• Lori says:

    Yes! Where is the research being done on natural immunity, its duration and if it possibly is more effective against delta and other variants than the vaccines are turning out to be. Why is no one studying this? I do not want to get the vaccine if it will have a negative effect on any benefit I have from natural immunity. It is turning out the vaccines are NOT as effective against all variants. Perhaps natural immunity IS more effective against the variants.

    • Susan says:

      Good question! I’ve heard natural immunity is permanent and durable even for different variants. If they did research and confirmed this… how could they continue to give the vaccine to previously infected people? Makes you wonder if the lack of studies is intentional.

  • Bruce L says:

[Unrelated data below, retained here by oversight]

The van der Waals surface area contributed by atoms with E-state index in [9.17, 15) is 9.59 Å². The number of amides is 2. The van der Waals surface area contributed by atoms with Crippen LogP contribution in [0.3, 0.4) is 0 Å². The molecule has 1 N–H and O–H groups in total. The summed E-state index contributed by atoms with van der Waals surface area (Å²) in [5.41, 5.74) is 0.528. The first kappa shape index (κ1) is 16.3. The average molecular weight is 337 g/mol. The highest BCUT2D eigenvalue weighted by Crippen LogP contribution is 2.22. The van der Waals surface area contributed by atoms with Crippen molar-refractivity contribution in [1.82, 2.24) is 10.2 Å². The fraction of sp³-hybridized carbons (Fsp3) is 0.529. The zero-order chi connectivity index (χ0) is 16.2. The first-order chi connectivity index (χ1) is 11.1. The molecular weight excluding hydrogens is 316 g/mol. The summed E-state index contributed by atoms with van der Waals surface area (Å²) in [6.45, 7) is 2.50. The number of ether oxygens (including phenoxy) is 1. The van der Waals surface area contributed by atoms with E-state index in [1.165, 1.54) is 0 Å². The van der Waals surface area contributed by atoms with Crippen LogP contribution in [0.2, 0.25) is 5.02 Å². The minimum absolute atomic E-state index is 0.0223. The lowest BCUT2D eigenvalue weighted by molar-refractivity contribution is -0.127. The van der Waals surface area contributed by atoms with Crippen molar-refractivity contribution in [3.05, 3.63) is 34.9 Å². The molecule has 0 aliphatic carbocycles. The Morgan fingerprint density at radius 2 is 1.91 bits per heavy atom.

Does my Copaxone 40Mg that I take 3 times a week help improve my immune system to fight off the Covid 19. I did have a very mild case of the virus in January and I had a Anti Body Test in June, my results were 4.29 out of 5.0.

  • Curious says:

    Would this exposure to more of the viral proteins be why natural immunity is proving better than vaccinated immunity?

  • AIDAN C. says:

    I had whooping cough 20 years ago – could ‘memory’ antibodies from this have played a role in IMMUNITY TO C. 19? I have remained C. neg. since the outbreak.

  • Marie says:

    I just had a T Cell Detect blood test done today. Had C back in November 2020, Antibody test positive in June. I am now checking to see if I have T cell memory as well. I have chosen to hold back the V for now, and trust in my immune system as I know how I handled it the first time around. Personal choice I guess.

    • Lynnette Davis says:

      Where do you get a T Cell detecting blood test that is different than the regular IgM and IgG antibody test? Thank you

  • Mary Drew says:

    So there is no answer to self T-cell strength clash with manufactured vaccine. E.G. my very healthy immune system is NOT effected by a double dose?!